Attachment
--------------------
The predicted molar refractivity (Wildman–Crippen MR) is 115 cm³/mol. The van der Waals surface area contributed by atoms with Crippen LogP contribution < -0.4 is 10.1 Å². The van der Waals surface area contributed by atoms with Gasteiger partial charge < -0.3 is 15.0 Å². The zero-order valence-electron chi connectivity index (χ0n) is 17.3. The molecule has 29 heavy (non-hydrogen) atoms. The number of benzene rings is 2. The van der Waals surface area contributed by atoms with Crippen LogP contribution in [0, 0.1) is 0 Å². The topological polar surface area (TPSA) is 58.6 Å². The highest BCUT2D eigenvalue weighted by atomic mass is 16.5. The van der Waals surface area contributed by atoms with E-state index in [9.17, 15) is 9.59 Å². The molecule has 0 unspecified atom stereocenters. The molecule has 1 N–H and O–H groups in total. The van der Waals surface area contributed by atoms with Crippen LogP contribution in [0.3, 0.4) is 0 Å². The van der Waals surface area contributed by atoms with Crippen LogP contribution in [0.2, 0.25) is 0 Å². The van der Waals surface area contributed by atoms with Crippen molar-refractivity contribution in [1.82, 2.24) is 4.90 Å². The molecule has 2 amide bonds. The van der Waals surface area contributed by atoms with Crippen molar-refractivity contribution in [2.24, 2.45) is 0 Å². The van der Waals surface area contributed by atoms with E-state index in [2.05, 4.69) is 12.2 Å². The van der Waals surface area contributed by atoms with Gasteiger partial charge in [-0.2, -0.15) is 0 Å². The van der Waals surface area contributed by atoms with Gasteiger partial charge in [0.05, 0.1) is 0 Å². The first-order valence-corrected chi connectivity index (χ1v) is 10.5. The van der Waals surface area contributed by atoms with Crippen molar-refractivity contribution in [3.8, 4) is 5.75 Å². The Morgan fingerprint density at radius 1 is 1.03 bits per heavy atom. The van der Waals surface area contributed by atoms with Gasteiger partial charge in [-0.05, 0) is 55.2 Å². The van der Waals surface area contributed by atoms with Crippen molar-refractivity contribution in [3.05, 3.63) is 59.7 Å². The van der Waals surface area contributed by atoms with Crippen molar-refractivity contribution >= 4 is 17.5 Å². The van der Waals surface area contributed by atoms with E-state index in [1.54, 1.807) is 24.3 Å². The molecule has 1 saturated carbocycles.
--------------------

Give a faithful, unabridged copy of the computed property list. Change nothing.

The predicted molar refractivity (Wildman–Crippen MR) is 115 cm³/mol. The van der Waals surface area contributed by atoms with Crippen LogP contribution < -0.4 is 10.1 Å². The van der Waals surface area contributed by atoms with Gasteiger partial charge < -0.3 is 15.0 Å². The zero-order valence-electron chi connectivity index (χ0n) is 17.3. The molecule has 29 heavy (non-hydrogen) atoms. The number of benzene rings is 2. The van der Waals surface area contributed by atoms with Crippen LogP contribution in [0, 0.1) is 0 Å². The topological polar surface area (TPSA) is 58.6 Å². The highest BCUT2D eigenvalue weighted by atomic mass is 16.5. The van der Waals surface area contributed by atoms with E-state index in [9.17, 15) is 9.59 Å². The molecule has 0 unspecified atom stereocenters. The molecule has 1 N–H and O–H groups in total. The van der Waals surface area contributed by atoms with Crippen LogP contribution in [0.3, 0.4) is 0 Å². The van der Waals surface area contributed by atoms with Crippen LogP contribution in [0.2, 0.25) is 0 Å². The van der Waals surface area contributed by atoms with Crippen molar-refractivity contribution in [1.82, 2.24) is 4.90 Å². The molecule has 2 amide bonds. The van der Waals surface area contributed by atoms with Crippen molar-refractivity contribution in [2.24, 2.45) is 0 Å². The van der Waals surface area contributed by atoms with E-state index in [2.05, 4.69) is 12.2 Å². The van der Waals surface area contributed by atoms with Gasteiger partial charge in [-0.2, -0.15) is 0 Å². The van der Waals surface area contributed by atoms with Gasteiger partial charge in [0.05, 0.1) is 0 Å². The first-order valence-corrected chi connectivity index (χ1v) is 10.5. The van der Waals surface area contributed by atoms with Crippen molar-refractivity contribution in [3.8, 4) is 5.75 Å². The Morgan fingerprint density at radius 1 is 1.03 bits per heavy atom. The van der Waals surface area contributed by atoms with Gasteiger partial charge in [-0.05, 0) is 55.2 Å². The van der Waals surface area contributed by atoms with Crippen molar-refractivity contribution in [3.05, 3.63) is 59.7 Å². The van der Waals surface area contributed by atoms with Crippen molar-refractivity contribution >= 4 is 17.5 Å². The van der Waals surface area contributed by atoms with E-state index in [1.54, 1.807) is 24.3 Å². The molecule has 1 saturated carbocycles.